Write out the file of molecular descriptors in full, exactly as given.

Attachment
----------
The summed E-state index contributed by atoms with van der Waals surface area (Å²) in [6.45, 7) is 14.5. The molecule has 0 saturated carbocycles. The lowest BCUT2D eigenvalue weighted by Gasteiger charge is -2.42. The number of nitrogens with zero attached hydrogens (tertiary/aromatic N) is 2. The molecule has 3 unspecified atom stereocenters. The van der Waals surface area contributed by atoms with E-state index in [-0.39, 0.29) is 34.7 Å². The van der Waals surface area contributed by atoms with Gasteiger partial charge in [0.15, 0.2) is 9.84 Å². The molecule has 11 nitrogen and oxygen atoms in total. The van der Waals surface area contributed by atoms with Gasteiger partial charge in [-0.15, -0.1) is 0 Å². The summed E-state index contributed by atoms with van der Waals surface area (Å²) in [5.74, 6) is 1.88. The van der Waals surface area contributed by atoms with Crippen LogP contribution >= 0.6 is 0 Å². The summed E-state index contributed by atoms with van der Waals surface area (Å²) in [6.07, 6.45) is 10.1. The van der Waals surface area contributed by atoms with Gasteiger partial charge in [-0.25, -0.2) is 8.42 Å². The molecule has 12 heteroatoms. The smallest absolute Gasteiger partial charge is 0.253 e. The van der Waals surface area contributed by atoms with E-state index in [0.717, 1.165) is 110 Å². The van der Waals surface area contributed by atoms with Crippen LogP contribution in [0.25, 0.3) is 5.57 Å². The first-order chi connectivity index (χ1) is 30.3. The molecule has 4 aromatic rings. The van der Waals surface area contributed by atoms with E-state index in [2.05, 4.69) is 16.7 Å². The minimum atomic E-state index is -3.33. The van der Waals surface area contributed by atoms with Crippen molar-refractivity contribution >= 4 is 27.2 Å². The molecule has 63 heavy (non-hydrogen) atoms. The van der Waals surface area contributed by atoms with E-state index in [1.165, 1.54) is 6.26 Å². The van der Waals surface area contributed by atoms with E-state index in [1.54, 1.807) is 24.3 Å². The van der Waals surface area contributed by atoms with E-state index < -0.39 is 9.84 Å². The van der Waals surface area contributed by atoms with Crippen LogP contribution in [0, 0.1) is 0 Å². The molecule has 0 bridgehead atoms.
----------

The summed E-state index contributed by atoms with van der Waals surface area (Å²) in [6.45, 7) is 14.5. The molecule has 0 saturated carbocycles. The lowest BCUT2D eigenvalue weighted by Gasteiger charge is -2.42. The number of nitrogens with zero attached hydrogens (tertiary/aromatic N) is 2. The molecule has 3 unspecified atom stereocenters. The van der Waals surface area contributed by atoms with E-state index in [-0.39, 0.29) is 34.7 Å². The van der Waals surface area contributed by atoms with Gasteiger partial charge in [0.15, 0.2) is 9.84 Å². The molecule has 11 nitrogen and oxygen atoms in total. The van der Waals surface area contributed by atoms with Gasteiger partial charge in [-0.15, -0.1) is 0 Å². The summed E-state index contributed by atoms with van der Waals surface area (Å²) in [5.74, 6) is 1.88. The van der Waals surface area contributed by atoms with Crippen LogP contribution >= 0.6 is 0 Å². The summed E-state index contributed by atoms with van der Waals surface area (Å²) in [6.07, 6.45) is 10.1. The van der Waals surface area contributed by atoms with Gasteiger partial charge in [-0.25, -0.2) is 8.42 Å². The molecule has 12 heteroatoms. The smallest absolute Gasteiger partial charge is 0.253 e. The van der Waals surface area contributed by atoms with E-state index in [0.717, 1.165) is 110 Å². The van der Waals surface area contributed by atoms with Crippen LogP contribution in [0.25, 0.3) is 5.57 Å². The first-order chi connectivity index (χ1) is 30.3. The molecule has 4 aromatic rings. The van der Waals surface area contributed by atoms with E-state index in [2.05, 4.69) is 16.7 Å². The minimum atomic E-state index is -3.33. The van der Waals surface area contributed by atoms with Crippen molar-refractivity contribution >= 4 is 27.2 Å². The molecule has 63 heavy (non-hydrogen) atoms. The van der Waals surface area contributed by atoms with E-state index in [1.165, 1.54) is 6.26 Å². The van der Waals surface area contributed by atoms with E-state index in [1.54, 1.807) is 24.3 Å². The van der Waals surface area contributed by atoms with E-state index < -0.39 is 9.84 Å². The van der Waals surface area contributed by atoms with Crippen LogP contribution in [0, 0.1) is 0 Å². The molecule has 0 bridgehead atoms.